Each week we pay homage to a select "Original Creator"—an iconic artist from days gone by whose work influences and informs today's creators. These are artists who were innovative and revolutionary in their fields. Bold visionaries and radicals, groundbreaking frontiersmen and women who inspired and informed culture as we know it today. This week: Hayao Miyazaki.
"Do everything by hand, even when using the computer." ― Hayao Miyazaki
Often called the Walt Disney of Japan, manga artist and animator Hayao Miyazaki creates gorgeous and bewitching animated movies, whose power hinges on the drawings rather than the story—but that’s not to say his stories aren’t also brilliant. He begins making his films by building wire frames and the stories develop as the drawings progress. The director admits in an interview that it’s a “dangerous way to work,” but alas, it’s a technique that has brought him great success. He prefers hand-drawing his animations, though he has experimented with CGI and digital paint beginning with 1997’s Princes Mononoke.
He prefers to call himself a true manga artist, rather than a storyteller, as he only became interested in animation after watching films like Taiji Yabushita‘s The Tale of the White Serpent and a Russian animated version of Hans Christian Andersen’s The Snow Queen. Formally trained in political science and economics, Miyazaki started his animation career at Toei Animation and A Pro, before founding Studio Ghibli in 1985 with director Isao Takahata and producer Toshio Suzuki. Walt Disney Pictures eventually signed a deal with Studio Ghibli in order to introduce Miyazaki’s films to Western audiences.
Knowing that his movies are primarily hand-drawn, the inconspicuously-detailed pictures are completely mind blowing, not to mention incredibly time consuming. His animation style is extremely delicate and realistic, as he makes sure to highlight details like the sparkling reflection of sun on water, the sluggish pace of a snail moving up a plant or a wisp of hair delicately blowing in the wind.
Though often preoccupied with exploring environmentalism, capitalism and other serious political and anti-war themes, he often chooses to reveal his fantastical and monster-ridden stories through the eyes of young, female heroines who are often portrayed as weak or immature at the beginning but emerge courageous and triumphant after overcoming whatever series of obstacles the specific adventure narrative presents. Miyazaki says his movies are made for children, but adults have proved to be profoundly affected as well—Spirited Away became the first non-English and anime movie to win the Academy Award for Best Animated Feature in 2002.
The magic of his films comes across though his subtle yet profound ways of exploring humanity’s flaws and nature, as well as through complex characters and imagery. His movies stir up memories and dreams, transporting you back to your childlike state-of-mind and directly into the characters’ worlds, often inspired by settings and situations from Miyazaki’s own past. TIME magazine named Miyazaki one of 2005’s Most Influential People, and that influence can be seen in his mentorship of upcoming filmmakers like Hiroyuki Morita and his own son Goro Miyazaki. Disney director Pete Docter and Disney animator Glen Keane have both said they’ve been intensely inspired by Miyazaki’s brilliant body of work.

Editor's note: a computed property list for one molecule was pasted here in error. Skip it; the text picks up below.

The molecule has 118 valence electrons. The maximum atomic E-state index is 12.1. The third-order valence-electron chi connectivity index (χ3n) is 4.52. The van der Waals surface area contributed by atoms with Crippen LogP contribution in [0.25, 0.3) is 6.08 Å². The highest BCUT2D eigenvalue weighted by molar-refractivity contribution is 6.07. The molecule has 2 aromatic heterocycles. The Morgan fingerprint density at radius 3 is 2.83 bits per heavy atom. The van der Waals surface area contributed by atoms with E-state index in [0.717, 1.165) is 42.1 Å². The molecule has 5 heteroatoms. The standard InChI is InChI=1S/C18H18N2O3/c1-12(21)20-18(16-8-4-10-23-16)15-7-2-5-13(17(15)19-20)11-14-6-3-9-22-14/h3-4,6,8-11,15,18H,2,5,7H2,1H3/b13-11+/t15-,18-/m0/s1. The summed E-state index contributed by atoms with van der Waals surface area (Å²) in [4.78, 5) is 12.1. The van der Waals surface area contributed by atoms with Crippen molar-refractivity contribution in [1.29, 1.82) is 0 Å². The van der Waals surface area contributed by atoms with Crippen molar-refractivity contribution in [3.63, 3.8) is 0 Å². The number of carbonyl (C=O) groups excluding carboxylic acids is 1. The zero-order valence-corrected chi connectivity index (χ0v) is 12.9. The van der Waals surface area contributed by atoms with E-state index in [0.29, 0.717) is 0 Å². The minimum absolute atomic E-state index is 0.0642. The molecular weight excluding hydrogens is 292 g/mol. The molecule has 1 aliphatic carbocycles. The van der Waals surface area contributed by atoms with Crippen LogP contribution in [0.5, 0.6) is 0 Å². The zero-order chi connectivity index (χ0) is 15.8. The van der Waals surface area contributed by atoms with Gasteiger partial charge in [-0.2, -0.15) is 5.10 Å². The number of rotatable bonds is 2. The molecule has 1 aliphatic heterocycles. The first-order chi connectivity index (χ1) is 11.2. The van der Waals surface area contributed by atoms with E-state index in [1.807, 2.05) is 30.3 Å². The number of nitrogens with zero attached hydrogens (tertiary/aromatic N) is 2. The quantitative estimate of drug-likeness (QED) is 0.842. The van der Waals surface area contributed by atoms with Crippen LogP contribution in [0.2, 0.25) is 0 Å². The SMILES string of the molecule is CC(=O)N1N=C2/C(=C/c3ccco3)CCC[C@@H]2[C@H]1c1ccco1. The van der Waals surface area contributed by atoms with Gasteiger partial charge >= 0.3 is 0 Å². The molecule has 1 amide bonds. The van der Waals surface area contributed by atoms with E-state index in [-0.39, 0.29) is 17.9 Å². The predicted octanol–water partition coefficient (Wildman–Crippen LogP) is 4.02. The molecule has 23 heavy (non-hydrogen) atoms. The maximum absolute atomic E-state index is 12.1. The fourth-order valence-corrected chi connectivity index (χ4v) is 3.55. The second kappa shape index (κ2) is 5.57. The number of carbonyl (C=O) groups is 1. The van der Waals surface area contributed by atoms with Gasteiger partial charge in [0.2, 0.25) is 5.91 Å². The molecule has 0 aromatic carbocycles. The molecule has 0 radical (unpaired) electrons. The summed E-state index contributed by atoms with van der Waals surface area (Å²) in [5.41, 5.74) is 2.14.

Find a selection of his most notorious and influential animations below…
My Neighbor Totoro (1988)
A friendly flying forest spirit, Totoro, whose popularity in Japan is akin to that of Winnie-the-Pooh, helps two young sisters deal with their mother’s illness. Totoro has also made appearances in several other Studio Ghibli films, South Park, Toy Story 3 and is also featured on Studio Ghibli’s logo. Watch the trailer here.
Kiki’s Delivery Service (1989)
Based on the novel by Eiko Kadono, the story centers around Kiki, a teenage witch-in-training, who starts a broom delivery service in order to discover her true potential.
Princess Mononoke (1997)
Considered one of Miyazaki’s most violent films, Princess Mononoke shows the struggle between the Forest Spirit and a team of wolves and their adopted daughter San, aka Princess Mononoke, as they try and prevent the wasteful consumption of the forest’s resources by humans in the nearby Iron Town. Watch the trailer here
Spirited Away (2001)
Ten-year-old Chihiro Ogino takes a job working at a mythical bath house run by a name-stealing witch after Chihiro and her parents (who have been turned into pigs) become trapped inside. Chihiro must complete many tests in order to return to the human world with her parents. Spirited Away is considered the most successful film in Japan’s history.
Howl’s Moving Castle (2004)
Based on the novel by Diana Wynne Jones, Sophie, an 18-year-old hat maker, is put under a spell that turns her into an old woman. She must comply with the demands of Howl in order to break the curse. Watch the trailer here.